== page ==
Time for Nasrallah and Obama to talk?
"Just maybe!" hints the latest National Intelligence Estimate (NIE)
An experienced Washington Post columnist, David Ignatius, to his credit not among the most biased Israeli Hasbara spewers from the Zionist daily, dropped by our Hezbollah neighborhood known as Dahiyeh the other day. During a hour meeting with Hezbollah Foreign Relations Officer Ammar Mousawi and his brilliant assistant, and friend to many Americans, English Literature scholar Hussein Haider, the WP reporter came away apparently impressed with the quality of the discussion with the Lebanese political party that Israeli President Shimon Peres claims "is now Lebanon!" Visiting Westerners are regularly surprised to learn firsthand that Hezbollah, the new majority party in Lebanon whose imprimatur will be stamped on all major Lebanese government decisions, including, enshallah (God willing), without any more nonsense, the internationally mandated civil right to work and to own a home for Lebanon's quarter million Palestinian refugees, bears no resemblance to the past quarter century of Zionist Fox News- US Main Stream Media portrayal.
But then, western epiphanies in Dahiyeh are old news.
Like many observers of Lebanon's new majority, Ignatius apparently wondered about the possibility of some sort of high level direct dialogue between Hezbollah and the Obama administration given the continuing US skid and waning influence in the region and the dramatic rise of Hezbollah and its allies against the backdrop of the Islamic-Arab Awakening that may be in just its early stages. So, as seems to happen every couple of years recently, an alert journalist makes contact with the US Intelligence Community and grist is offered for an intriguing column that the US might anoint for dialogue the "political wing" of Hezbollah as distinct from the "military wing" since the Party does not act much like a "terrorist organization" should.
The "separate wings" concept is a fiction of course as there is no totally separate political-military command division within Hezbollah. There are many departments and units that do specialized work on health care, education, urban and environmental planning, post war reconstruction and fourteen other social service focused tasks. Specialized units keep an eye on the blue line and prepare to confront Israeli aggression against Lebanon. The party is generally unified in its decision making following sometimes freewheeling "best expert argument wins" debates as part of its almost Leninist "democratic centralism' model with the buck stopping with the 7 member Shura or Executive Council. The Secretary-General, Hassan Nasrallah has significant power but he acts for and answers to the Shura and lacks the typical absolute authority of collapsing Arab despots.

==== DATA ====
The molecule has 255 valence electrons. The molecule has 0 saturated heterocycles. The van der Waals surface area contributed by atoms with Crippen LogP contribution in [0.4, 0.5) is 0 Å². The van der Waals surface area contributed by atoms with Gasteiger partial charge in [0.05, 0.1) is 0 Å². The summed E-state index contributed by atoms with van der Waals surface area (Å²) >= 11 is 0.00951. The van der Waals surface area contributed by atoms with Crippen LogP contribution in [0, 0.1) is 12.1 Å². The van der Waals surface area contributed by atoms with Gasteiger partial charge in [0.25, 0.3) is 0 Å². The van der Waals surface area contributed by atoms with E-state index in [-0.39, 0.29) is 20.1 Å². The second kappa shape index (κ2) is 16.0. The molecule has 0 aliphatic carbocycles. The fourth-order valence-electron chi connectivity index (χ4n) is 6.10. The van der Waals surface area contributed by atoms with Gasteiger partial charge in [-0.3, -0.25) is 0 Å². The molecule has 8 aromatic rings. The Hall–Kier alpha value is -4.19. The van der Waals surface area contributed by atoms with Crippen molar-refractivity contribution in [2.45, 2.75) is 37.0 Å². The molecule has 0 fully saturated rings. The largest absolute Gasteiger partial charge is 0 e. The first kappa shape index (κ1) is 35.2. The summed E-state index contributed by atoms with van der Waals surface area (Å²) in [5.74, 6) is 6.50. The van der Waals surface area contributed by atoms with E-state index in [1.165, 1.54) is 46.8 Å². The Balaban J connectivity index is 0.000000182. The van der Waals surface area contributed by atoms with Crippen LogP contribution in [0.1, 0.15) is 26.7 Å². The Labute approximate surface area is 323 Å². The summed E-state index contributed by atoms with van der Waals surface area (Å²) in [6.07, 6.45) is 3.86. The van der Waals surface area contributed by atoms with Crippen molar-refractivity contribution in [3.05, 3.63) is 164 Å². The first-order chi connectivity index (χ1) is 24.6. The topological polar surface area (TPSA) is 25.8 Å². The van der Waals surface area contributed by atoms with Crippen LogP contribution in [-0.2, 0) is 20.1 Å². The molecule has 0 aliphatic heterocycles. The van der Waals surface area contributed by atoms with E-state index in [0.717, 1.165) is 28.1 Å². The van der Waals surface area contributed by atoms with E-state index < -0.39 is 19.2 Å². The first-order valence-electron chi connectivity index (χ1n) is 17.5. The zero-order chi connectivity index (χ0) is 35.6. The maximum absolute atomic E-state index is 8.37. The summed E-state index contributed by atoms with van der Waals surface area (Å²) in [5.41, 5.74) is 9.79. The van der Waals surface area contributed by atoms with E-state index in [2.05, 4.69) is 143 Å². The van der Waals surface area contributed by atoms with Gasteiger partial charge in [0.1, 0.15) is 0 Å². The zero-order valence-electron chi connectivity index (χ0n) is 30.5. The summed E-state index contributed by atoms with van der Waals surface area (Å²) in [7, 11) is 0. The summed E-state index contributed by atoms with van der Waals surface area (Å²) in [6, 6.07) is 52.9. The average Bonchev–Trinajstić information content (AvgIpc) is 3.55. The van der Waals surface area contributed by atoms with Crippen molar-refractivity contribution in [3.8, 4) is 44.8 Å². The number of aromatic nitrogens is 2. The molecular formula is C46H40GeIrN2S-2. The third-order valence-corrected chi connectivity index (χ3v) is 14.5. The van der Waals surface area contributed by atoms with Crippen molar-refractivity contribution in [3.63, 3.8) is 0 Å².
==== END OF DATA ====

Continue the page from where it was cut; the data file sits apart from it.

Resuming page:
The "good wing-bad wing" pretense is favored by some in the US Intelligence Community as it allows political cover for desired engagement much as was the case for other "terrorist' groups such as the PLO, the ANC and the IRA. For that reason John Brennan, the White House counterterrorism adviser recently discussed the new National Intelligence Estimate (NIE) on Hezbollah that is nearing completion, with "draft ideas' being circulated to key Members of Congress and AIPAC.
According to Congressional sources, the White House, has zero interest in attacking Iran and believes that Hezbollah Secretary-General Hassan Nasrallah is someone the US "can do business with." Given Nasrallah's admirers in Tehran, and his mass popular appeal in this region, some of the NIE drafters and White House staffers think Nasrallah could help with at least some US-Iranian antagonisms.
As Israel and its Arab collaborators quake as Iran ascends in the region, the future determinate of Middle East Peace will be US Iranian relations", according to a US Senate Intelligence Committee staffer, who added: "Many in Washington think we can work with Iran and Nasrallah could perhaps help both of us immeasurably."
The same source opined that the White House appears split down the middle whether to seek direct contact with Hezbollah with some close Obama aides arguing that times are changing in the Middle East and maybe US policy should too following a decade of trillion dollar a year wars with nothing but carnage and US economy ruining deficits to show for them. Obama aids are said to favor a regional approach that has already led to two U.S.-sponsored meetings on Afghanistan that included Iranian representatives -- one in Rome last year and one in Jeddah, Saudi Arabia, on 3/3/11.
Opposed to this view is the Foreign Policy establishment which, committed to Israel, does not care much who is president as they always stay in power and exist in the form of the Council on Foreign Relations and other non-elected, self-appointed and auto-replenished guardians of American foreign policy. Their view, expressed this week by Tommy Vietor, the National Security Council spokesman, is still mired in: "on the political level, there can be no dialogue with Hezbollah because it is a terrorist organization creating instability in the Middle East."